RG: alternate reality game

“T-shirts went on sale at a 19th-century Lisbon concert hall with what looked to be a printing error: Random letters in the tour schedule on the back seemed slightly boldfaced. Then a 27-year-old Lisbon photographer named Nuno Foros realized that, strung together, the boldface letters spelled “i am trying to believe.” People started typing “iamtryingtobelieve.com” into their Web browsers. That led them to a site denouncing something called Parepin, a drug apparently introduced into the US water supply. Ostensibly, Parepin was an antidote to bioterror agents, but in reality, the page declared, it was part of a government plot to confuse and sedate citizens. Email sent to the site’s contact link generated a cryptic auto-response: “I’m drinking the water. So should you.” Online, fans worldwide debated what this had to do with Nine Inch Nails. A setup for the next album? Some kind of interactive game? Or what?” (You can find the rest of the story here)

The game started out with clues on t-shirts, USB flash drives in bathrooms at concerts, and a phone number that they could call to get more information on the “mock reality of a dysfunctional state.” One drive had a new song by Nine Inch Nails on it that trailed off to the sound of crickets at the end. The fans went as far as to run the cricket sounds through a spectograph, which produced a series a blips that turned into a phone number in Cleveland, OH. As you can guess the phone number further threw them into a game of second guessing and clues.

When all was said and done (after a huge ending with SWAT teams, actors, and the band playing the finale concert for 50-100 fans that made it through to the end of the game) 2.5 million people had visited at lease one of the game’s 30 web sites.

“The buzz was so great that Interscope chair Jimmy Iovine called 42 Entertainment (the people behind the NIN’s ARG) and offered to buy the company.”

Without typing 4 pages on a blog, I trust that you will go and read the story at wired.com and learn about the phenomenon of the ARG (because it is the future of generational marketing: my generation: the ADD generation). Truthfully I feel like I use the term phenomenon a little too loosely. ARG is an evolved form of the underlying substance of what Seth Godin calls, permission marketing. It is marketing that engages the consumer on a level never imagined before the Internet. The Internet has created a new level of marketing it is no longer a transaction (money=product) it is a free offering to entice the buyer before even offering them the chance to buy.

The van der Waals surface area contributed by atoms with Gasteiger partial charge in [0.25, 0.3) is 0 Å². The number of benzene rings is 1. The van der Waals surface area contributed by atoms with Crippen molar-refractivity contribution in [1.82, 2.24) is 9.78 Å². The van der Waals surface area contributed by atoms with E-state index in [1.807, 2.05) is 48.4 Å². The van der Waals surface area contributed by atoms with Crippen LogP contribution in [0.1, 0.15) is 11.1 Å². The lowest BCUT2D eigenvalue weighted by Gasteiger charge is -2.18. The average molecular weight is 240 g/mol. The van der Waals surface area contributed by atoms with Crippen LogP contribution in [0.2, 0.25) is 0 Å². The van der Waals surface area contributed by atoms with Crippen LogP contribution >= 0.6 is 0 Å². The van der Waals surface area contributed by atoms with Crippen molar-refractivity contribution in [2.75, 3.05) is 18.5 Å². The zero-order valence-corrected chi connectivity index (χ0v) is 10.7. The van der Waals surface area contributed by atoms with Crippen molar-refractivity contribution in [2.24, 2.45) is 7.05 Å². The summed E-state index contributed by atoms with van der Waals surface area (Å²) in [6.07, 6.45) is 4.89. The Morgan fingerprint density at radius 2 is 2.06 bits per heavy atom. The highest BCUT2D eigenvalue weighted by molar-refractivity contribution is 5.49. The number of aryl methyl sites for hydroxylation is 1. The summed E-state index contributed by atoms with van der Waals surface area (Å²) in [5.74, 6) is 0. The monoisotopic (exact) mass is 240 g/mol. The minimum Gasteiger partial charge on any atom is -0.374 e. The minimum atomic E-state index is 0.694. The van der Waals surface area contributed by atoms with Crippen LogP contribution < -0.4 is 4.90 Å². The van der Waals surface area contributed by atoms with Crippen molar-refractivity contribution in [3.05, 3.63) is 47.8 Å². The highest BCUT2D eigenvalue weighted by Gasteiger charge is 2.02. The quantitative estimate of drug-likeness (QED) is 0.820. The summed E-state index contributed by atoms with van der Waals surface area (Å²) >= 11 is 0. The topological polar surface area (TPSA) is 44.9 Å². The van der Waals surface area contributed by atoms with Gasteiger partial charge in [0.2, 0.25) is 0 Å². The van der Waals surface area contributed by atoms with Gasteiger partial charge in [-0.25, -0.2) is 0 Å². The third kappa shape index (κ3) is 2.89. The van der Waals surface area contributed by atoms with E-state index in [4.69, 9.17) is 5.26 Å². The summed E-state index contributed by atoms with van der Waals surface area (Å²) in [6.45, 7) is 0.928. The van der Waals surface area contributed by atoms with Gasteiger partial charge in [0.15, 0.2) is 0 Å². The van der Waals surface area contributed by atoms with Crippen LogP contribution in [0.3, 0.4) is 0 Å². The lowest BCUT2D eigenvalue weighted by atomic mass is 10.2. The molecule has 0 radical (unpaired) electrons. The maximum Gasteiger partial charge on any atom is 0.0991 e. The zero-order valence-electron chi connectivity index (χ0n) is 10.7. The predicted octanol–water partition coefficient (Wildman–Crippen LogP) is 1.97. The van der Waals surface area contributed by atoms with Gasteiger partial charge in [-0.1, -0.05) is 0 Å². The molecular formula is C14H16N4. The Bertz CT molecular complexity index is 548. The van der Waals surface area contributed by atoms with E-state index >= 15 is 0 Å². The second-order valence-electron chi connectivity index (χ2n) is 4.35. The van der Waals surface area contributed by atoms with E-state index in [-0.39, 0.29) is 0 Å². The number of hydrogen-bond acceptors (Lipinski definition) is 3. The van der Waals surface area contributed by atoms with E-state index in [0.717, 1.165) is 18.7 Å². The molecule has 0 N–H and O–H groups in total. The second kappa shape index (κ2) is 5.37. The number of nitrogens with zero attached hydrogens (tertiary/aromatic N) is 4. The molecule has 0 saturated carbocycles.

So what does this mean to the small business owner? The self-employed to medium sized owner that does not have $2 million to spend on an interactive ARG game? It doesn’t mean we should all go out and hire some brainy college student that can put together an Interactive game for our consumers. To me, it means to always be conscious of evolving when it comes to marketing, whether it be insurance, design, branding, or web solutions. Never get bogged down into the “direct-mail” syndrome or the “email-marketing syndrome.” Leave a USB flash drive in a bathroom, code a direct mail postcard, create an interactive environment your consumers can believe in. I could say, “The Skies The Limit,” but we all know we can go a hell of a lot further than that. Thanks to the Internet.